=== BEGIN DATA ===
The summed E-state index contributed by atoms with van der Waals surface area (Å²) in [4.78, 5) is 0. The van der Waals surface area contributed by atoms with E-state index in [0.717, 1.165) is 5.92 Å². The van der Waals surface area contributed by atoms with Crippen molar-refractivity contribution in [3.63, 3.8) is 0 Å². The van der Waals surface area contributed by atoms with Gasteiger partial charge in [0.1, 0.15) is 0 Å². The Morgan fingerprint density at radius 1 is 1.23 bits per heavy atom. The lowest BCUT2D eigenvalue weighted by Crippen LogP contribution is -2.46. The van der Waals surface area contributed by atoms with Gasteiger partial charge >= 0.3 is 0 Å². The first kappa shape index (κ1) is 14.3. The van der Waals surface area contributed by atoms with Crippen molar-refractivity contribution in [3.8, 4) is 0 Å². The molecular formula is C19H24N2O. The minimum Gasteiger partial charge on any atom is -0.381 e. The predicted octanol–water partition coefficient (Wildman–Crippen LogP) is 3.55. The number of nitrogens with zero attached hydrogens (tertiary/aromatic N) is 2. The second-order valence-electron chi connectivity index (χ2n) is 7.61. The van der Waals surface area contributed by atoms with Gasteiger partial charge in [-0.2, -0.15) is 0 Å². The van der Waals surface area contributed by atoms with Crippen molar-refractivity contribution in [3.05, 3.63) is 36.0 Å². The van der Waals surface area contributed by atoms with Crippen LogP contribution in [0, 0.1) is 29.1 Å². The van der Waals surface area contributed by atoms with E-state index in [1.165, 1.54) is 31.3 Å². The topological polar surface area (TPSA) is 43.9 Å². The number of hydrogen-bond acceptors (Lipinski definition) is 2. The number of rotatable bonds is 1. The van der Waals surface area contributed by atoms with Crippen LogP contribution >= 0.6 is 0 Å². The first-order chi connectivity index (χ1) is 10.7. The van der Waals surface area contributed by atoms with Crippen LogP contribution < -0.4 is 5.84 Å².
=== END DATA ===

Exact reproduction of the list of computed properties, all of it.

The summed E-state index contributed by atoms with van der Waals surface area (Å²) in [4.78, 5) is 0. The van der Waals surface area contributed by atoms with E-state index in [0.717, 1.165) is 5.92 Å². The van der Waals surface area contributed by atoms with Crippen molar-refractivity contribution in [3.63, 3.8) is 0 Å². The van der Waals surface area contributed by atoms with Gasteiger partial charge in [0.1, 0.15) is 0 Å². The Morgan fingerprint density at radius 1 is 1.23 bits per heavy atom. The lowest BCUT2D eigenvalue weighted by Crippen LogP contribution is -2.46. The van der Waals surface area contributed by atoms with Gasteiger partial charge >= 0.3 is 0 Å². The first kappa shape index (κ1) is 14.3. The van der Waals surface area contributed by atoms with Crippen molar-refractivity contribution in [3.8, 4) is 0 Å². The molecular formula is C19H24N2O. The minimum Gasteiger partial charge on any atom is -0.381 e. The predicted octanol–water partition coefficient (Wildman–Crippen LogP) is 3.55. The number of nitrogens with zero attached hydrogens (tertiary/aromatic N) is 2. The second-order valence-electron chi connectivity index (χ2n) is 7.61. The van der Waals surface area contributed by atoms with Gasteiger partial charge in [-0.2, -0.15) is 0 Å². The van der Waals surface area contributed by atoms with Crippen molar-refractivity contribution in [3.05, 3.63) is 36.0 Å². The van der Waals surface area contributed by atoms with Crippen LogP contribution in [0, 0.1) is 29.1 Å². The van der Waals surface area contributed by atoms with E-state index in [1.165, 1.54) is 31.3 Å². The topological polar surface area (TPSA) is 43.9 Å². The number of hydrogen-bond acceptors (Lipinski definition) is 2. The number of rotatable bonds is 1. The van der Waals surface area contributed by atoms with Crippen LogP contribution >= 0.6 is 0 Å². The first-order chi connectivity index (χ1) is 10.7. The van der Waals surface area contributed by atoms with Crippen LogP contribution < -0.4 is 5.84 Å².